In this post, I explore visualizing continuous variables by combining a histogram (showing the frequency of values within specific intervals) and a density plot (illustrating probability distribution)
The geom_histogram() function from ggplot2 package is used to create a histogram plot. For example, let’s plot the distribution of Sepal.Length from iris data.
library(ggplot2) theme_set(theme_bw()) ggplot(iris, aes(Sepal.Length)) + geom_histogram(fill = "orange") To add a vertical line to show the mean value of Sepal.
When dealing with numerical data, the most common way to graphically explore the patterns and relationships between variables and draw conclusion about how varaibles relate to one another is by plotting the data points using a scatterplot. A scatterplot uses dots/markers to represent values for two numeric variables where the position of each dot indicates values for an individual data point in the (x,y) coordinates.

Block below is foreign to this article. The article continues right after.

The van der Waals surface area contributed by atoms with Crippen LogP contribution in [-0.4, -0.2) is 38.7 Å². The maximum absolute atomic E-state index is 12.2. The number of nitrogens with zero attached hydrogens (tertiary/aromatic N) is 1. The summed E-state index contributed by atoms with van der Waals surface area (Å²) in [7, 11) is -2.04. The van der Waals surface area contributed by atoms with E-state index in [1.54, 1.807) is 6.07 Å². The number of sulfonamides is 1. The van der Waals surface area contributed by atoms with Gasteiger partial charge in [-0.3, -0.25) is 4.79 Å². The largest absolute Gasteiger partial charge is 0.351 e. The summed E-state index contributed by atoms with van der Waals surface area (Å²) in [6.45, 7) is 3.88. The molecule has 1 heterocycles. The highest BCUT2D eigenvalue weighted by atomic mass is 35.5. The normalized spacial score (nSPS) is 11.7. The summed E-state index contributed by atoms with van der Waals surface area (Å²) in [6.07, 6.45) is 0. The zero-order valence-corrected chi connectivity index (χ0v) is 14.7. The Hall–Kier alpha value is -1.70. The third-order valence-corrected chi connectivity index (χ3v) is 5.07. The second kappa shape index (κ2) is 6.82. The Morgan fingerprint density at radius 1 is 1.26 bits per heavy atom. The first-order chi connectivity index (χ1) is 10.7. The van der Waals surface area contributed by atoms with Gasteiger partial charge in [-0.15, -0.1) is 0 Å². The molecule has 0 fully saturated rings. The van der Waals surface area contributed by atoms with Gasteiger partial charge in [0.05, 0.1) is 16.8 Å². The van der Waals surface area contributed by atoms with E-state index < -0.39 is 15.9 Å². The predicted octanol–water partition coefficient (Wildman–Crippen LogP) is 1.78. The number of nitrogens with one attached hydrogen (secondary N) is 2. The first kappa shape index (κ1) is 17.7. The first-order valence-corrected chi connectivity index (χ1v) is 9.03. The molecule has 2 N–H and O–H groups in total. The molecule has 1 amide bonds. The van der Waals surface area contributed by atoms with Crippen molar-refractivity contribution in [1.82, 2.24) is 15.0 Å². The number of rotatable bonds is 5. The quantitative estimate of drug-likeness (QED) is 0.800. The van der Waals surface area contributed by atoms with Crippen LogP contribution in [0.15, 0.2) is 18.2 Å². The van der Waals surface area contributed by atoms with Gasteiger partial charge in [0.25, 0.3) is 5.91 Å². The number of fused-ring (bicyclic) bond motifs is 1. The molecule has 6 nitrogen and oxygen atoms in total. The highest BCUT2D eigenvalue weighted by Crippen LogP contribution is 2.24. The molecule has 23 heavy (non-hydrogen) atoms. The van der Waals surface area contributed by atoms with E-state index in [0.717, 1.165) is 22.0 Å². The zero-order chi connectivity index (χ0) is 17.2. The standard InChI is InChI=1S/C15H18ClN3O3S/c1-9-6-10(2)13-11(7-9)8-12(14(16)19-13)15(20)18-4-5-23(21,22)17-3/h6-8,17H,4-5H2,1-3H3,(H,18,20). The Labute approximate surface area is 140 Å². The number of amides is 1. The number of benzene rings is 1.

Box-plot is one of the effective ways to visually represent the distribution of data and it gives you an overall idea about how the data looks. And it is one of the best tools to identify the outliers to check if an association you find in your analysis can be explained by the presence of potential unusual observations. Through box plots we can find the minimum, lower quartile (25th percentile), median (50th percentile), upper quartile (75th percentile), and maximum of an continues variable.